Kresimir III (c.1000 - c.1030) Gojslav (c.1000 - c.1020)
Kresimir III and Gojslav ruled Croatia jointly after their brother Svetoslav, was dethroned. The Kingdom was in a dire state having endured nearly two years of brutal attacks from Bulgarians and the loss of part of its coastline to the Venetians.
Fortunately for Kresimir III and Gojslav, Croats living in the occupied towns rebuked Venice's authority and the Doge's influence soon eroded. By the 1020s, Venice's sway was ineffective. Shortly thereafter a long period of economic prosperity began in Croatia due partly to the ruling brothers' leadership and due partly to external developments in Europe. Foreign and domestic trade expanded rapidly, which is evidenced by the large amount of gold and silver from this period discovered by archaeologists. Major towns and cities experienced renewed growth at this time also.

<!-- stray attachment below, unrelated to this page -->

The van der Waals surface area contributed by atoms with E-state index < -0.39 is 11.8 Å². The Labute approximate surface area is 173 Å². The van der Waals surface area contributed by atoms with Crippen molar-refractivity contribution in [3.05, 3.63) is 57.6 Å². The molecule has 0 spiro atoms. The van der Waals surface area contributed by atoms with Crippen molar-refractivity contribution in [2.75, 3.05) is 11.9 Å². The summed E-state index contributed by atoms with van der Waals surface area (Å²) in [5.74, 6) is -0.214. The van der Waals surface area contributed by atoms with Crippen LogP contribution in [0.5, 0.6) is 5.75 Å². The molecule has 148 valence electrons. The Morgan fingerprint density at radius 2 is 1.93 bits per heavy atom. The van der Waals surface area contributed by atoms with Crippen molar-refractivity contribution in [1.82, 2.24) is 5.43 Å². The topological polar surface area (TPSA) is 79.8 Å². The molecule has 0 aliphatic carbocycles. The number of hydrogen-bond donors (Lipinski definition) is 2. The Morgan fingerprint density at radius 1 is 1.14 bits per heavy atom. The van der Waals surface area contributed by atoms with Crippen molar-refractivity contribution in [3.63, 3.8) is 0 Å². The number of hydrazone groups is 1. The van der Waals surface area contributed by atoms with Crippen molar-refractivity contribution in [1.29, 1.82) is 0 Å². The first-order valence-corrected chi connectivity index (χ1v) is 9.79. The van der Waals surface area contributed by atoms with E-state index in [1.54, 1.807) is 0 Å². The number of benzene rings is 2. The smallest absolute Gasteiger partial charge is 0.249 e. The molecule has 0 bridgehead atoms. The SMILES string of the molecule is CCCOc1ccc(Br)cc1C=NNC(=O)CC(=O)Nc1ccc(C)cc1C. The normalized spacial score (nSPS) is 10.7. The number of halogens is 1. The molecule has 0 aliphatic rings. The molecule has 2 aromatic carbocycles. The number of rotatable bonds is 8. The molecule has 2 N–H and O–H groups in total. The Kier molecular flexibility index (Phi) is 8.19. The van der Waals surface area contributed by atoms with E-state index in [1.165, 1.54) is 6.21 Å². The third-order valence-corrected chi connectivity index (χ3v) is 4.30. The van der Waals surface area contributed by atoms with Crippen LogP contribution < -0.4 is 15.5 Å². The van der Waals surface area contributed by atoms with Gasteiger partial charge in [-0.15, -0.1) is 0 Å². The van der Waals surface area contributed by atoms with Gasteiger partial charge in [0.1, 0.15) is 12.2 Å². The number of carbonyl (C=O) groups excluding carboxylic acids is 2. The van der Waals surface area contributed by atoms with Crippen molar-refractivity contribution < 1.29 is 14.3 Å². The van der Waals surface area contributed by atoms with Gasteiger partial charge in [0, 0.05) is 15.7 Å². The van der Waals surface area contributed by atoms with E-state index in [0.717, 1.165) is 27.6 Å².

Around 1020 construction began on the Abbey of Sv. Stjepan pod Borovima (St. Stephen under the Pines) near Split. In 1022 a bishopric was founded in Trebinje. In 1024 a bishopric was founded in Knin and St. Benedict's Monastery was founded on the island of Lokrum near Dubrovnik (under the Archiepiscopal Seat of Dubrovnik).
Kresimir's and Gojslav's nephew, Stjepan I (son of Svetoslav) succeeded the ruling brothers although it is not certain which year this occurred. Some historians believe it was c.1030. Others believe he ruled jointly with Kresimir III for a short period beforehand.
Next (Stjepan I)
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